Hemogram and urine examination were normal. Pelvic ultrasonography revealed the uterus to have herniated in the incisional hernia and a single live fetus in longitudinal lie with a normal situated placenta. The abdominal discomfort and dragging sensation necessitated hospital bed rest. She was monitored for daily fetal movement and heart rate with a fetoscope and weekly ultrasound until 38th week gestation when satisfactory growth had occurred. She consented to elective lower segment caesarian section with bilateral tubal ligation, which was effected. She was delivered of a live female baby weighing 3.0kg. The lateral walls of the uterus were very adherent to the neck of the hernia and the anterior abdominal wall muscles were flabby and so repair of the hernia was not feasible at that time. Post operatively both mother and child did well and were discharged to the surgical follow up clinic. In the surgical outpatient Department, she had aggressive physiotherapy of the anterior abdominal wall muscles for 6 months following which the muscles regained good tone and strength. Subsequently, she had Keel's repair of the hernia, did well post operatively and went home on the 10th postoperative day. On follow up after 4 months of discharge she had no complaint and was doing well.
The incidence of anterior abdominal wall incisional hernia varies between 5%-15%,, while caesarian section accounts for 3.1%.,, The presence of a pregnant uterus in an anterior abdominal wall incisional hernia may pose a serious obstetric situation necessitating emergency reduction., Herniated gravid uterus may cause ulceration on anterior abdominal wall, pre term labor,2 intra uterine growth restriction, accidental hemorrhage, strangulation, intrauterine fetal death, rupture of the lower uterine segment, post partum hemorrhage, dysfunctional labor, all of which are possible complications.,,,, The patient in this report did not have any of these complications, probably because she presented early in pregnancy and had the chance to be managed properly.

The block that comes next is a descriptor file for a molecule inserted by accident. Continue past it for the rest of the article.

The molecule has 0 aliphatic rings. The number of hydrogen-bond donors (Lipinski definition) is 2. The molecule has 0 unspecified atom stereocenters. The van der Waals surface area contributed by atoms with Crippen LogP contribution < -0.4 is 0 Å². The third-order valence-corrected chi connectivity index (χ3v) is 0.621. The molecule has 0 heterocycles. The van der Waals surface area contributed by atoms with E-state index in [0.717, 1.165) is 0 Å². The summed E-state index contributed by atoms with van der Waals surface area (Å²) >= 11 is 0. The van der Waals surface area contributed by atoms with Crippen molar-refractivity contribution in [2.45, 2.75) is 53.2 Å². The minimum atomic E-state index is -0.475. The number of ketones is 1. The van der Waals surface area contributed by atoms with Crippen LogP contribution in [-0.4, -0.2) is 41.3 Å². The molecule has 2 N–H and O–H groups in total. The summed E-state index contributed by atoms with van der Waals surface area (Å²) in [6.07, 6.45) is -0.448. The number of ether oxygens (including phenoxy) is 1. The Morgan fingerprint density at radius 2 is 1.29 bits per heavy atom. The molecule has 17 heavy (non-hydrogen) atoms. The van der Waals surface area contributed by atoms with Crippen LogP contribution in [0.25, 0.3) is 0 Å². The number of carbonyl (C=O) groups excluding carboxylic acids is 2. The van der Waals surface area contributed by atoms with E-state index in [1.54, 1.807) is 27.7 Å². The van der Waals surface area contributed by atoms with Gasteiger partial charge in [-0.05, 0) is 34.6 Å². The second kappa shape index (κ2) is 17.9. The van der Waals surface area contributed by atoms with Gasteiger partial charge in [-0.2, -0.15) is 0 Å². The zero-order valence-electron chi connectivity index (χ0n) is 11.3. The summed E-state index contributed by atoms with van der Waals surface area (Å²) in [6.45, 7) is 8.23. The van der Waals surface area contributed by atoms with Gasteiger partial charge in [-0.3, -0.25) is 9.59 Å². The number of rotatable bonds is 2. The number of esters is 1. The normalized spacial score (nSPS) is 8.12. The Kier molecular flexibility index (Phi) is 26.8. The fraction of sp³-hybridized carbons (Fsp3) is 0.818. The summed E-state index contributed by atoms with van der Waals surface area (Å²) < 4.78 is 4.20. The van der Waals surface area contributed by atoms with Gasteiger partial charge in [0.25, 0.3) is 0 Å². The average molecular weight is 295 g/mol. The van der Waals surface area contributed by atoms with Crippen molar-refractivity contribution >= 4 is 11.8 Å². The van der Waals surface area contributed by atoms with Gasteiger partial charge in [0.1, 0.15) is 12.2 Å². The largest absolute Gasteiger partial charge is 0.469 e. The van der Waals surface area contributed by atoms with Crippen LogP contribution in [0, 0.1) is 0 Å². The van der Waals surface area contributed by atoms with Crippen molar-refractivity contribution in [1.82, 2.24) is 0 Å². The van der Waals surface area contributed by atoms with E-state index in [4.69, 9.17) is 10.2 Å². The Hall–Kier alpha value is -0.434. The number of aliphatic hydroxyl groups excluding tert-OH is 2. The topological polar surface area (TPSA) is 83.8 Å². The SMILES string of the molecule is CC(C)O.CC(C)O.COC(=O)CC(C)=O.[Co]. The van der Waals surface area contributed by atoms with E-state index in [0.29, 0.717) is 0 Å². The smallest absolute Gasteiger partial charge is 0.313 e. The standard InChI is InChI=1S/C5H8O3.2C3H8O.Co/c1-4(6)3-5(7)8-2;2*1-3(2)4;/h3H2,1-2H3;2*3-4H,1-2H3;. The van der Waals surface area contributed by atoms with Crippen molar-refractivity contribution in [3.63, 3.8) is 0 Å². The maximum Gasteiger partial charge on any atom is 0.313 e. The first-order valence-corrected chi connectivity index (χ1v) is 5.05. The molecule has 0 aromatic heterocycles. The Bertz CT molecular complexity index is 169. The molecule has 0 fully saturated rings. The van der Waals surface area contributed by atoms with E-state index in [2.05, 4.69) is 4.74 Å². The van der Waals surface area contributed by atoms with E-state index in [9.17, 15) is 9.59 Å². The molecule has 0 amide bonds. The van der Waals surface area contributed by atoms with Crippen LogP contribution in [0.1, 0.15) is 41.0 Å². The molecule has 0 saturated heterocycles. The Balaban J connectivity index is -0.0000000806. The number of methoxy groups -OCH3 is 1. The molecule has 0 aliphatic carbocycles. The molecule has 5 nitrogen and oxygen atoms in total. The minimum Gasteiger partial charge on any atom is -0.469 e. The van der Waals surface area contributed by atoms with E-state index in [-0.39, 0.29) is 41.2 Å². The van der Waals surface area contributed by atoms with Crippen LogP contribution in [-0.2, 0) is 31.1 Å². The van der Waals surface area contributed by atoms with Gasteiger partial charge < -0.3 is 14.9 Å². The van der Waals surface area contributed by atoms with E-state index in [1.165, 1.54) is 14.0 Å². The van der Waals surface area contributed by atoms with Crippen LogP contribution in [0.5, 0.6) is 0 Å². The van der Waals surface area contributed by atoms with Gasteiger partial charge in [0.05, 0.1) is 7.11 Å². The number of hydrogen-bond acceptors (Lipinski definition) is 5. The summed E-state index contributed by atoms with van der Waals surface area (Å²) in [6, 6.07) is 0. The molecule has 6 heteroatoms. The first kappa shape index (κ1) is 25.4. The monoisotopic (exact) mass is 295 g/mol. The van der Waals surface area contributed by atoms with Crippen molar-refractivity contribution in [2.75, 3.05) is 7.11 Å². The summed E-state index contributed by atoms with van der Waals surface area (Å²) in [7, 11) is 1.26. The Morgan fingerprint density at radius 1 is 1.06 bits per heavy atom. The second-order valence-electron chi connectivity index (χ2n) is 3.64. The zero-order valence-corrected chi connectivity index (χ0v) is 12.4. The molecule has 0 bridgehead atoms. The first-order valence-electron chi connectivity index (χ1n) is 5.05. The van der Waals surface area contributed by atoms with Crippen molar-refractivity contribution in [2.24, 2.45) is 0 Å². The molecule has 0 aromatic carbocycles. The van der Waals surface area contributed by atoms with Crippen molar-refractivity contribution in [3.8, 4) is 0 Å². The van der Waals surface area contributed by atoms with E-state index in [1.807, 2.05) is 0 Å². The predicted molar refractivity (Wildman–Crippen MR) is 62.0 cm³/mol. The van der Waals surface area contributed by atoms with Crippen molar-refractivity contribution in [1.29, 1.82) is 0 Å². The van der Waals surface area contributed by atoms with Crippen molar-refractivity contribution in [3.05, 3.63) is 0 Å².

The management of incisional hernia in pregnancy is mainly conservative., The uncertainty about wound integrity of anterior abdominal wall and uterus during vaginal birth in these patients with a previous caesarian section has lead most obstetricians to favor an elective caesarian section as the safest mode of delivery. Our patient had an elective lower segment caesarian section. Post partum elective herniorrhaphy is usually the norm. This is because overstretched abdominal wall may interfere with proper repair and associated risk of wound disruption and infections may be high. However, incarceration or burst abdomen will necessitate an antenatal herniorrhraphy.
Hernia repair can be done during the operation of caesarian section, if patient is fit, while delayed mesh repair after 6-8 weeks is another option. However, in regions with scarce medical facilities and a huge defect, keel's repair may be offered as an alternative method after an aggressive physiotherapy of the abdominal wall muscles. Little has been reported about the fate of the abdominal wall subjected to further pregnancies following repair of ventral hernias., However, this patient consented to bilateral tubal ligation because she was multiparous and did not wish to undergo any more psychosocial trauma of pregnancy, so she is unlikely to become pregnant again.
Herniated gravid uterus in an incisional hernia sac is a delayed but rare complication of an abdominal wall closure especially in women of child bearing age; aggressive physiotherapy of the anterior abdominal wall muscles and then keel's repair is an alternative surgical technique for such wide defects in developing countries.